Bichir, who is best known in this country for playing Fidel Castro in “Che” and a Tijuana gangster on “Weeds,” worked with real gardeners around Los Angeles in order to physically and emotionally prepare for the role. “My previous characters were powerful and larger-than life,” Bichir said in a phone interview. “The challenge with Carlos was going all the way to the opposite direction. All he wants is to go through life as quietly as possible, not drawing anybody’s attention.”
Weitz shot one telling scene during a real mass protest against the harsh new Arizona immigration law: “ When Luis asks what is happening, Carlos replies, ‘Nothing.’ He doesn’t have the luxury of debating the politics of his situation, because he’s too busy surviving,” Weitz said.
Not that Weitz intends the film to be a screed for “bleeding-heart liberals,” as some online critics have accused him of being. “No one is depicted as a villain, not even the guards at the detention center,” Weitz said. “I don’t see this film as chest-thumping — it’s really just a movie about human beings.”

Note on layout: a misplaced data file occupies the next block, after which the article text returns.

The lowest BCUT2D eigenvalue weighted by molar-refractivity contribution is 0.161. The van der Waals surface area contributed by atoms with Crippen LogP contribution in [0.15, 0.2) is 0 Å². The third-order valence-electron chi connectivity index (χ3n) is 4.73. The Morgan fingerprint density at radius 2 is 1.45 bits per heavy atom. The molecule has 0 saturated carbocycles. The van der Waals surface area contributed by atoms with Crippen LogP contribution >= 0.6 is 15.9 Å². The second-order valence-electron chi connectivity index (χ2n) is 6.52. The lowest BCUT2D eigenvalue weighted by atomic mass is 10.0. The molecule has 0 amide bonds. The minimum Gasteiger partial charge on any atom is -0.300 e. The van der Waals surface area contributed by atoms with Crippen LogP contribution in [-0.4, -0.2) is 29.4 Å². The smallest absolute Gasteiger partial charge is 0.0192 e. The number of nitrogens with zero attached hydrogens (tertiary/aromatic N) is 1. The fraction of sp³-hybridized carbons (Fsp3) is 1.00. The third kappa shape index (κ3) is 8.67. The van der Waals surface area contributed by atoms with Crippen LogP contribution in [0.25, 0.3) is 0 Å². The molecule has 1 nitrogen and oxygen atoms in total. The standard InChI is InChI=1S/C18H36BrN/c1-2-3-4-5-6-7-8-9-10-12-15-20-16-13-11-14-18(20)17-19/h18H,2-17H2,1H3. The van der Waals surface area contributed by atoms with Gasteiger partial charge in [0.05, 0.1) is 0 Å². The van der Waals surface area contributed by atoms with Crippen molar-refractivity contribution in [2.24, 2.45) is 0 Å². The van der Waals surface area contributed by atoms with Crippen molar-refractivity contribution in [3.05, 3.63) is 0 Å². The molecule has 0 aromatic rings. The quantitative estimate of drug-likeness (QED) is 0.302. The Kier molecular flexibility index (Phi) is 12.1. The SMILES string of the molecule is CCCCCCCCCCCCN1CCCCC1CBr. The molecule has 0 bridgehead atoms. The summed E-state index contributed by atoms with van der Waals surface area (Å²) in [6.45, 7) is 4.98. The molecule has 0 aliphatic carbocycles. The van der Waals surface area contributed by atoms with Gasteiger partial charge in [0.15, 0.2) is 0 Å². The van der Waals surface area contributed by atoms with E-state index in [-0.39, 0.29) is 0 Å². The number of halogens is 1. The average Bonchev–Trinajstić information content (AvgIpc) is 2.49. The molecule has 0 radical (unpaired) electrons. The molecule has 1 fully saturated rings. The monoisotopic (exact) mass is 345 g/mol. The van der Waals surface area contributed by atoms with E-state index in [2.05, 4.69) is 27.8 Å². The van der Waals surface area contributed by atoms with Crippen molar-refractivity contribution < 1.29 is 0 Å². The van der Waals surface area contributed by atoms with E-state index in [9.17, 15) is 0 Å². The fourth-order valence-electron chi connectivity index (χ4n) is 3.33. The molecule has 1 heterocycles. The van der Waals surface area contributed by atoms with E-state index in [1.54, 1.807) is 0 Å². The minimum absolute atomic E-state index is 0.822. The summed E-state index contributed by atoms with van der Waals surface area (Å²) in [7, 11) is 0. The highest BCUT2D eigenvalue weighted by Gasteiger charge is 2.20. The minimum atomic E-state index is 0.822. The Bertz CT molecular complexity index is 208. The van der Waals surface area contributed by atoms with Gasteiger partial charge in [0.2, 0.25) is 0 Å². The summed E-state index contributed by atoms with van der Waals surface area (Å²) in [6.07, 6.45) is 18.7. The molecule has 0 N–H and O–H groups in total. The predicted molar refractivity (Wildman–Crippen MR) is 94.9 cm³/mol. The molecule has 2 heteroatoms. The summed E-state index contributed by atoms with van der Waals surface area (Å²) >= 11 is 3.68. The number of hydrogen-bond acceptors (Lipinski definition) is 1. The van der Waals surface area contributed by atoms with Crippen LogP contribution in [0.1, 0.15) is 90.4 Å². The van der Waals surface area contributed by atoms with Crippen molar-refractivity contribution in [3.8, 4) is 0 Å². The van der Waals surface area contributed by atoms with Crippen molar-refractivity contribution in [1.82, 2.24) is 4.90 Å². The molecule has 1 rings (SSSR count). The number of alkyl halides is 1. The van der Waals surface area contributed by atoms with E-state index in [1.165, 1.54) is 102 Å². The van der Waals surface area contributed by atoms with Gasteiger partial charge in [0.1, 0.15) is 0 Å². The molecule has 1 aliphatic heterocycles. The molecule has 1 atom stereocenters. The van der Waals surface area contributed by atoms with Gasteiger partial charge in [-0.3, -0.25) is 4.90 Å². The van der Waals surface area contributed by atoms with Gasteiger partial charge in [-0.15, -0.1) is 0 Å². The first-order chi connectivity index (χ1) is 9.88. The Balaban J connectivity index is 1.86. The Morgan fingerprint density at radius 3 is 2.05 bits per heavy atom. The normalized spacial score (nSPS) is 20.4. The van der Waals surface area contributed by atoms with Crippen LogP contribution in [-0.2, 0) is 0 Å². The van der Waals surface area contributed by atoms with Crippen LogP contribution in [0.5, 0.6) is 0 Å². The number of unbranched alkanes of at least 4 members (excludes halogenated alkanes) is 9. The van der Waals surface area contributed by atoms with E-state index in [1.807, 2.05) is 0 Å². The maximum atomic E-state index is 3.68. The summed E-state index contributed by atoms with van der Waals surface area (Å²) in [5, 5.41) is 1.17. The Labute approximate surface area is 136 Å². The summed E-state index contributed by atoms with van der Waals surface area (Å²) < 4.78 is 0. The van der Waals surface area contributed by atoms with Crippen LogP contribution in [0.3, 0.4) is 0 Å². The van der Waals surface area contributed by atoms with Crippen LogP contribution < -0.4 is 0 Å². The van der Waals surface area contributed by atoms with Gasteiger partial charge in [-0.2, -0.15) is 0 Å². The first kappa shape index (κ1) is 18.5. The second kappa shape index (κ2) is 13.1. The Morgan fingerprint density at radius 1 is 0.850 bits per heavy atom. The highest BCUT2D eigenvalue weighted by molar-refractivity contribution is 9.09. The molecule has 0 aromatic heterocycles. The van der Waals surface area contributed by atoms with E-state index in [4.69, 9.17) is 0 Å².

“A Better Life,” originally titled “The Gardener,” was inspired by a true story of a gardener whose truck was stolen but was unable to call the police because he was undocumented. The script, which has gone through several screenwriters, came to Weitz several years ago, when he was a new father and somewhat reluctant to return to the director’s chair after making “The Golden Compass” in 2007. (He is also known for the 2002 “About a Boy.” His vampire saga, “Twilight: New Moon,” became a blockbuster in 2009.)
The screenplay may have appealed to Weitz ,albeit unconsciously, because of his own relationship with his late father, the legendary fashion designer John Weitz. “He was a strong personality, and his psychological influence remains strong on me,” said the filmmaker, a Cambridge University graduate whose first major success was directing “American Pie” with his older brother, Paul. “My father had a very sort of combative outlook towards life, and in reaction, I’m much more theoretically easygoing; yet I was very driven to excel as a young person, probably to impress him. And so my academic history and my ambition that fueled everything since is due to him.” Complex relationships between father figures and sons have also fueled many of Weitz’s films, from “Pie” to “About a Boy,” which earned Weitz a screenwriting Oscar nomination in 2003.
Weitz was so moved by “A Better Life” that he quickly signed on, but not without trepidations. There was some white liberal guilt — yes, he’s privileged and lives in Malibu, the location where Carlos, in the film, climbs a palm tree without proper equipment in order to trim its branches.